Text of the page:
“But however rarefied the atmosphere that historians breathe, they are, like everyone else, affected by the assumptions and values of their own society. It is more illuminating to see historical interpretation as moulded by social rather than individual experience. And because social values change, it follows that historical interpretation is subject to constant revision” (Tosh, 189).
The readings for this week emphasized the importance of analyzing social history in order to gain a greater understanding of how things came to be. Wielded properly, social history can be a tool by which a more complete, multifaceted narrative of the context and causations of the past and how each has contributed to the future we now live in. Taken even further, the argument for the importance of social history opens the door to arguments for the intermingling of many disciplines. In opening up the discipline of history to the tools and suggestions offered by other disciplines, couldn’t we expect to gain a better understanding of history—not just the stories of the actors and events but the socioeconomic, political, and environmental factors that contributed to or conceived the narratives that we wish to reconstruct and tell?
Geoff Eley, deeply influenced by Karl Marx and his introduction of social history to the historical profession, speaks to this connection between history and the larger public and academic world outside of its boundaries. He states: “The boundaries between history’s professional precincts and the wider realms of the public are far more porous than most academic historians might allow. Once we admit that porousness, we relativize our understanding of the professional historian’s influence” (Eley, 6). This perspective was no doubt partially formed by his Marxist persuasion. In reference to the Marxist appeal, Eley stated, “For anyone seeking to fashion a general understanding of how societies hold together or change, it offered a powerful combination of standpoints—a theory of societal development permitting the periodizing of history, a model of social determinations proceeding upward from material life, and a theory of social change based on class struggles and their effects” (Eley, 16).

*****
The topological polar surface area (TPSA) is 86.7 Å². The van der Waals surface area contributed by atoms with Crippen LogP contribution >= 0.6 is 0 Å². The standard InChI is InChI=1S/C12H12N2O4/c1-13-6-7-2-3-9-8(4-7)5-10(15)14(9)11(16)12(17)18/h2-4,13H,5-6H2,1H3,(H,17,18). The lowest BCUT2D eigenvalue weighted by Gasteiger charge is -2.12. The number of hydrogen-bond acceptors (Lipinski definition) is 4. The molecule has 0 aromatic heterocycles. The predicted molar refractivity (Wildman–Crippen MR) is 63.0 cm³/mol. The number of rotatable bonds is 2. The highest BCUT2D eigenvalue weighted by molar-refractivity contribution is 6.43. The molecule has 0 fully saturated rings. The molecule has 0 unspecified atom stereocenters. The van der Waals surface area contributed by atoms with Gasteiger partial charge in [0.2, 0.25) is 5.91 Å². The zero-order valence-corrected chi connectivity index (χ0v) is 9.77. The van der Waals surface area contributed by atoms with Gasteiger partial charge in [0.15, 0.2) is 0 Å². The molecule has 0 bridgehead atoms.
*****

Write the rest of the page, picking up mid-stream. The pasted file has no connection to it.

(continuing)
E.P. Thompson, who claimed to write in “Marxist Tradition”, took the idea of social history one step (or a series of steps) further (Thompson, xi). Considered the innovator of “history from below”, Thompson introduced the aspect of “agency” to historic discourse in his The Making of the English Working Class. This piece of scholarship traces the rise of the working class in England during the late 18th and early 19th centuries. In doing so, Thompson effectively traced the socioeconomic and political context within which the working class arose, wielded power, and attempted revolution. The work serves as case study in discussing how events and groups and relationships in history came to be through a multidimensional, multidisciplinary lens.
The readings for the week provided a convincing argument in favor of the benefits of utilizing social theory, analyzing social history, and a multidisciplinary lens. Additionally, they inadvertently resulted in my ceased heel-dragging, and perhaps a (hesitant) step forward. In recent classes we have discussed the discipline of history entering the Digital Age and the potential benefits and detriments associated with that transition. Having reflected on this week’s readings, I can see an added benefit of this transition—greater access to a multitude of other disciplines and perspectives, each of which might have a role in how the past has occurred and a new lens through which we as historians might view it. As Tosh suggested, historians, too, are affected by the conditions of their own society. Currently, the conditions of our society include a move toward the digital realm, and who am I to ignore it?